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The Independent Culture
'WRITING IS a dangerous and unnatural pursuit,' says Hamish Partt, pulling hard on his fag. Not a few writers would drink to that but probably more moderately than Hamish, whose art simply won't take flight before popping into Duty Free for two hundred Marlboro and a bottle of Glenfiddich. The danger is renal failure, presumably, or an attack of the heebie-jeebies. In fact, what you see in Unnatural Pursuits (BBC 2), Simon Gray's very funny two-parter, is distorted not just by drink (which makes it possible that everything is yet another bout of delirium tremens) but also by the compulsive rewriting of the anecdotalist, for whom life will always fall short of art. The first words you hear are, 'There's a story . . .' and throughout there's a sense of real events dimly visible through the embroidery of many retellings.

That this is based on the life can't be in doubt, whatever expedient denials accompany it. Readers of Gray's hilariously bad-tempered production diaries will have a distinct sense of deja rit by the time they get to the Californian hotel, with its beamingly incompetent management and linguistic misunderstandings. Some comic scenes have been lifted wholesale from journal to fiction. Oddly this doesn't matter - after all, really good anecdotes are usually introduced by the phrase 'Tell us the one about . . .'; that is, they don't require novelty, and Christopher Morahan's direction here gives the exaggerations a gleeful extra bite.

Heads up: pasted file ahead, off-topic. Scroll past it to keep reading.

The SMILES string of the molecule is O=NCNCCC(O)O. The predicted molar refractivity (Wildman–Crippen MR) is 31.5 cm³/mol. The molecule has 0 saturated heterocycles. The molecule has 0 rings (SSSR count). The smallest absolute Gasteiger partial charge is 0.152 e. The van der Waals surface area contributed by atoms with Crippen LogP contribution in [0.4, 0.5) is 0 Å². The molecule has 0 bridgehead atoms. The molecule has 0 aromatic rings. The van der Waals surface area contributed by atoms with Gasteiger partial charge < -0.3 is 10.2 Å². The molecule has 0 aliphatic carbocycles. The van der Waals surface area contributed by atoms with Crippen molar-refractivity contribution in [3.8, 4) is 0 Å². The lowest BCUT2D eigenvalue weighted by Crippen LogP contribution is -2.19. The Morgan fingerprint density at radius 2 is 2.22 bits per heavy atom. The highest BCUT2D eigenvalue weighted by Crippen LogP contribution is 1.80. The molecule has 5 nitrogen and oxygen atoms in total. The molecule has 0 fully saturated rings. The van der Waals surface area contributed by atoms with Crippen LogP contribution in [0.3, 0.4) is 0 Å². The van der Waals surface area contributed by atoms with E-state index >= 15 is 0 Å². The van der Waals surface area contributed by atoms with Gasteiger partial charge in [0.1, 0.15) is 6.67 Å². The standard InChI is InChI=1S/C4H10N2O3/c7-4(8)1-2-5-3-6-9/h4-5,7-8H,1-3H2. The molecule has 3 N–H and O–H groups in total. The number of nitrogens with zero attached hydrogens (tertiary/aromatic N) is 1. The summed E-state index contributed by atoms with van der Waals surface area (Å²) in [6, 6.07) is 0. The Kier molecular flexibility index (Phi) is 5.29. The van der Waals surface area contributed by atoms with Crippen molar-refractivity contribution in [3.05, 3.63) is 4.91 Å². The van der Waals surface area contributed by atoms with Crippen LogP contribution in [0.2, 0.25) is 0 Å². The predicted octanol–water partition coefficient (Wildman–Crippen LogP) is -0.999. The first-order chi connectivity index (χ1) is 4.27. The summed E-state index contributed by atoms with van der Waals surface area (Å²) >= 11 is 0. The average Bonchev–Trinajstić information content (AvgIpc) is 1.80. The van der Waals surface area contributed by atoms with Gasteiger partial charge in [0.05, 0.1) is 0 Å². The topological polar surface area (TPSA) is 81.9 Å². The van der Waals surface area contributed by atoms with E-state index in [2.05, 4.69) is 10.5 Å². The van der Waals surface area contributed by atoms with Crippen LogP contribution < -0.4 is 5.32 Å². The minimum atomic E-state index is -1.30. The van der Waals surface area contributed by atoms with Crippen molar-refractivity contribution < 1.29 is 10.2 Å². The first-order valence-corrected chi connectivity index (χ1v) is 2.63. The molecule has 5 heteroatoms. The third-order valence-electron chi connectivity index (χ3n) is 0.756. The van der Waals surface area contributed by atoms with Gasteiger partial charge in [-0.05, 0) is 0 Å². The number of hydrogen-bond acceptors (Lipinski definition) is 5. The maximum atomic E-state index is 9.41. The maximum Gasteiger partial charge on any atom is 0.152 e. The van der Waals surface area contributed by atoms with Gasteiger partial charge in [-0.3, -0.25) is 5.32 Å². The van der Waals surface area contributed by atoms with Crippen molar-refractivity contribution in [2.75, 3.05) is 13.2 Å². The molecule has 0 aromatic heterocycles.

As a result there are many in- jokes, most notably the presence of Hector Duff (the name, like others in the script, is a hostage to a shameless running gag), a Pinteresque theatrical colleague who swans around in a chauffeur- driven Merc and writes violent poems about Third World repression. There are also teasing allusions to Dennis Potter's Pennies From Heaven (also produced by Kenith Trodd), with lurches into song and the admonitory appearance of a beige-coated tramp.

It wouldn't matter, though, if you didn't get these because Gray's real gift is for set pieces of exquisite embarrassment: Partt, for example, overhears Hector Duff's highly equivocal view of his new play while sitting on the lavatory as spilled Scotch leaks incontinently beneath the door. In Los Angeles he is told that the director plans to audition his own wife ('You won't know her and I won't tell you so you can say anything you like'). As Partt, Bates is excellent - wonderfully adept at the varieties of panic, rage and boredom which stumble across the writer's fuddled face.

The odd good line crops up in The Blackheath Poisonings (ITV), but for the most part it's terrible, a turkey of such large dimensions that you would have to put it in the oven now if you wanted it cooked by Christmas Day.